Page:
Picturing this scene of marital stife, it's not difficult to see her returning to her father's house at this point, while Moses and Aaron continue on to Egypt.

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Moses first took his wife and children from Midian to Egypt on a donkey.

Now the Lord said to Moses in Midian, “Go, return to Egypt; for all the men who sought your life are dead.” 20 Then Moses took his wife and his sons and set them on a donkey, and he returned to the land of Egypt. And Moses took the rod of God in his hand.

Exodus 4:19

She was with him when Moses' son was circumcised in the wilderness in the latter part of Exodus 4. Then Aaron went out into the wilderness to meet Moses. Then they both went to Egypt and gathered all the elders

And the Lord said to Aaron, “Go into the wilderness to meet Moses.” So he went and met him on the mountain of God, and kissed him. 28 So Moses told Aaron all the words of the Lord who had sent him, and all the signs which He had commanded him. 29 Then Moses and Aaron went and gathered together all the elders of the children of Israel.

Exodus 4:27-29

The Bible doesn't mention his wife and children again until Jethro brings them with him, meaning at some point Moses sent them back. The Bible is not specific about when or why, but it can be inferred through the text that because of the possible danger posed by the Pharaoh, Moses did not wish to put his family in harm's way without necessity. Therefore, he sent them back to Midian where they were received by Jethro, his father-in-law.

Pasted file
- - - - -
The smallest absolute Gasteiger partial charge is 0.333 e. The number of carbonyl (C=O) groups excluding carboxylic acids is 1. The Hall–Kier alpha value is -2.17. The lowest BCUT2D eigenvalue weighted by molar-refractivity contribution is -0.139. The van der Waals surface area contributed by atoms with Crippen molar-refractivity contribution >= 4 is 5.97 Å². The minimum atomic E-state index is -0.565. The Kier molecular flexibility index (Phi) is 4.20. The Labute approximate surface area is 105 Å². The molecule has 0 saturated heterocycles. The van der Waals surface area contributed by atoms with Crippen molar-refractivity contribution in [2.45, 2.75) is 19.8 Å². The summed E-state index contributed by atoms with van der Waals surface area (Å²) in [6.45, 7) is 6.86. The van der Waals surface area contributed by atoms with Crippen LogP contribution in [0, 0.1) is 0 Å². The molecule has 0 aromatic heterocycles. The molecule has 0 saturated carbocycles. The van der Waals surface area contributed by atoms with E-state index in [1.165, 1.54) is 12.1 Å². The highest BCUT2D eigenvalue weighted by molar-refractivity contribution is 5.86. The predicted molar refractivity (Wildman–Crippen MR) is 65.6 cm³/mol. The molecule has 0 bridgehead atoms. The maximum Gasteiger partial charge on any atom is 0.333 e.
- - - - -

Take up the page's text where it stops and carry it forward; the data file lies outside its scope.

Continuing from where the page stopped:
Not far distant from where the Israelites were now encamped was the home of Jethro, the father-in-law of Moses. Jethro had heard of the deliverance of the Hebrews, and he now set out to visit them, and restore to Moses his wife and two sons. The great leader was informed by messengers of their approach, and he went out with joy to meet them, and, the first greetings over, conducted them to his tent. He had sent back his family when on his way to the perils of leading Israel from Egypt, but now he could again enjoy the relief and comfort of their society. To Jethro he recounted the wonderful dealings of God with Israel, and the patriarch rejoiced and blessed the Lord, and with Moses and the elders he united in offering sacrifice and holding a solemn feast in commemoration of God's mercy.

Patriarchs and Prophets p. 300

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    Apparently "Patriarchs and Prophets" is an Ellen G. White book. Please give a complete attribution for quotes, preferably with a link if it is online. – disciple Apr 7 '17 at 0:03
  • @disciple Is it a problem that it's an Ellen G. White book? – jlaverde Apr 7 '17 at 1:09
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    It's simply a matter of full disclosure. I see her statement as pure speculation, so not very related to Christian doctrine. From some others, I might expect there was a lot of reasoning behind it. In any case, it ought to be traceable to the belief of some Christian group. – disciple Apr 7 '17 at 1:30
  • @disciple I'm not trying to hide anything. I cited the book and chapter. It's the only book called Patriarchs and Prophets, that I know of. Nevertheless, I will post a link to make it more transparent. – jlaverde Apr 7 '17 at 17:37